Home Alone 3 (1997) takes a much different approach to contextualization. A group of criminals hide a microchip in a toy car which, through a series of mixups, makes its way to eight-year-old Alex Pruitt. After searching around the local town for the car, the criminals eventually realize that Pruitt possesses it and plot to recover it. Pruitt sets up a series of elaborate traps for the criminals, who are ultimately apprehended.

Home Alone 4: Taking Back the House (2002) once again changes up the backstory from the format that brought success to the first two films. Kevin McCallister returns (played by a different actor,) and after learning of a criminal plot that none of the adults in his world believe, sets up various traps which ultimately end with the demise of the would-be evildoers. 

Sensing a theme yet? You’d likely be correct if you tried to guess the plots of the fifth and sixth installments into the franchise. Home Alone: The Holiday Heist (2012) strays even farther from the structure of the original two films, centering on a criminal plot to steal a rare painting from the family of ten-year-old Finn Baxter, who sets up a variety of traps that contribute to the apprehension of the burglars. 

Home Sweet Home Alone (2021) attempts to make a return towards the plot structure of the original films, with a young boy being accidentally left home by himself – but things quickly fall off track from there. The would-be burglars this time around? A local couple who believe that the young Max Mercer stole a valuable doll from them while he and his mother were at their open house. Max, believing them to be plotting against him, sets up a series of traps in their house which work against the aforementioned couple’s efforts to recover the doll that they assume was stolen. The misunderstanding is ultimately made known to the characters, who forgive each other and become friendly in the future.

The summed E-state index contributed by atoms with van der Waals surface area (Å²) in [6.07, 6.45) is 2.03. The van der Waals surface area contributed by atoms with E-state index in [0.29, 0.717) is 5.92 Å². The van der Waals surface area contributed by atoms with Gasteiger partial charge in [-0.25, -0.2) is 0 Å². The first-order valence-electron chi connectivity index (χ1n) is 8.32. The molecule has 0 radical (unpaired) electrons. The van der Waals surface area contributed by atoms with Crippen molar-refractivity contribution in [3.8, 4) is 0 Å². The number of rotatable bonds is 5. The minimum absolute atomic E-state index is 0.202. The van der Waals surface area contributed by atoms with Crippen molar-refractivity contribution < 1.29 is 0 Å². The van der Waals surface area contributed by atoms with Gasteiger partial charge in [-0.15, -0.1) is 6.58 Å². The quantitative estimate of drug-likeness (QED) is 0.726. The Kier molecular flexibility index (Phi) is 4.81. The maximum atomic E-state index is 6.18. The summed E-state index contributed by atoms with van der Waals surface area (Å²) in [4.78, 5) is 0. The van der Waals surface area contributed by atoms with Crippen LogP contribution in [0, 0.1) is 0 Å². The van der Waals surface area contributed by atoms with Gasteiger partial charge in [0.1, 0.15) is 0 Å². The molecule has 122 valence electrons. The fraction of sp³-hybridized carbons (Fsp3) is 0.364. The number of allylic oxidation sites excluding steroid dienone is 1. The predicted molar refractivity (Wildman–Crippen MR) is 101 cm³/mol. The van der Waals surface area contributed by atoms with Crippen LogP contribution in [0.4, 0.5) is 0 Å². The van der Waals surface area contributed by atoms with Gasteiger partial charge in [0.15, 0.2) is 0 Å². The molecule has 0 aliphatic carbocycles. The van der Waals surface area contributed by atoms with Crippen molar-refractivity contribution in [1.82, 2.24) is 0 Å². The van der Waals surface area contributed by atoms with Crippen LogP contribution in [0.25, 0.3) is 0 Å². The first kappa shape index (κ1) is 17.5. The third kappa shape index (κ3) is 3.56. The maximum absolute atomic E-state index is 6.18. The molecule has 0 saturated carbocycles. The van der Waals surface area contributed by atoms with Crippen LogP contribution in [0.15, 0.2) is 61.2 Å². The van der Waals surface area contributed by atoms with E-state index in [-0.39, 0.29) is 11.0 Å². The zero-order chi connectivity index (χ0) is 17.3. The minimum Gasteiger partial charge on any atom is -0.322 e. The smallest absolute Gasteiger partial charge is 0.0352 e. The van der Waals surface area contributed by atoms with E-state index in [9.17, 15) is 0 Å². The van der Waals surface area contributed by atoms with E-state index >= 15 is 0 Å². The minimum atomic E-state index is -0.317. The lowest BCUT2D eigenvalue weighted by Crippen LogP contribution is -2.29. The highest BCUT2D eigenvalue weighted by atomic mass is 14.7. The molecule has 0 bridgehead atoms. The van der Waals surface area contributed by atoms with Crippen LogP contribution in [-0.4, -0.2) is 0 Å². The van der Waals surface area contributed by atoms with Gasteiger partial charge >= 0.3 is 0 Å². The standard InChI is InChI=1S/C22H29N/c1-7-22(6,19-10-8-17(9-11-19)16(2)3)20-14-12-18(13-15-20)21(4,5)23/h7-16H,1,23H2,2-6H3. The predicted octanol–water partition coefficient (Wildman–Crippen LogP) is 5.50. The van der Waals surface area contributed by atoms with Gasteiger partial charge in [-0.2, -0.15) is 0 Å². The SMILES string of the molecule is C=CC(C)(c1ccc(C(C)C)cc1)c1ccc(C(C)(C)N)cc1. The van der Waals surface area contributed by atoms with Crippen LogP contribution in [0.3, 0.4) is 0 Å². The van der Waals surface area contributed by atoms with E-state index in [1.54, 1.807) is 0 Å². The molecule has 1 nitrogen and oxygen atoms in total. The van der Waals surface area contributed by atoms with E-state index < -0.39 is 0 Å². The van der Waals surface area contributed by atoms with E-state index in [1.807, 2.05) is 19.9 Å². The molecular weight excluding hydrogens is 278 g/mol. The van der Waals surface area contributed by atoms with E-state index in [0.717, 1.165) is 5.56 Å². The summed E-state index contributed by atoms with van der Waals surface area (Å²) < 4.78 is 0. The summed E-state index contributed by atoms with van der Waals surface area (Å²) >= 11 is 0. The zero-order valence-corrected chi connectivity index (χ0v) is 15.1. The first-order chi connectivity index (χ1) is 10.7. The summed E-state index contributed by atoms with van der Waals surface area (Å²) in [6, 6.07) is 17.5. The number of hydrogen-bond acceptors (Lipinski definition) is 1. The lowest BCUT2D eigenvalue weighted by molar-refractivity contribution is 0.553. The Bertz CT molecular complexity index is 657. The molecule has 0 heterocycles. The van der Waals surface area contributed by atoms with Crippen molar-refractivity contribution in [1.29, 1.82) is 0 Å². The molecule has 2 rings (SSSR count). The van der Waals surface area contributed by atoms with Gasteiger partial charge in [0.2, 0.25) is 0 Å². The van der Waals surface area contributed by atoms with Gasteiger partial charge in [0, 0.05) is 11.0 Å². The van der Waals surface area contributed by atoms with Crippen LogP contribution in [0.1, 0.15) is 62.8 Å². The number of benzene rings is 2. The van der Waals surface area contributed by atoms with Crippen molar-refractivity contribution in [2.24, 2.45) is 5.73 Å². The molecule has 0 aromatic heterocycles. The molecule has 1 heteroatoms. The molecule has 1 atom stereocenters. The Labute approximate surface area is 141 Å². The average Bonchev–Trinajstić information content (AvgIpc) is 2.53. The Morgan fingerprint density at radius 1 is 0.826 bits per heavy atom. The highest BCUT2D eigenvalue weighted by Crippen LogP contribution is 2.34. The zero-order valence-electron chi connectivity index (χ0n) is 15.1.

The Downfall

The famous McCallister residence found so much fame from the movies that the owners offered a special one night stay last year via Airbnb. (By anarchosyn (CC BY-SA 2.0))

With the summaries of the latter four out of the way, it’s easy to understand the immense rating disparity between the first two Home Alone films and the rest of the franchise. The first two movies had perfected an idea, but instead of being left alone, further sequels emerged. With this, two things could have happened: Either each ensuing movie became a copy of the original two, simply being remade over and over again; or, the option which actually happened: a change in movie structure which ended up being for the worse.

That is to say, it is difficult to imagine a reality where every movie in the six-movie franchise ended up being as stellar as the first two. A decision was made to attempt to avoid having six movies of identical structure, and, per the reviews, said attempt was a failure. 

It’s no secret that first and second Home Alone are far more viewed and beloved than any other entries into the franchise. They possess a charm and originality that sequels could not properly evolve into a more lengthy franchise – but that is alright. The problems of movies three through six do not infringe upon the beauty of the first two, which continue to retain their reputation as holiday classics.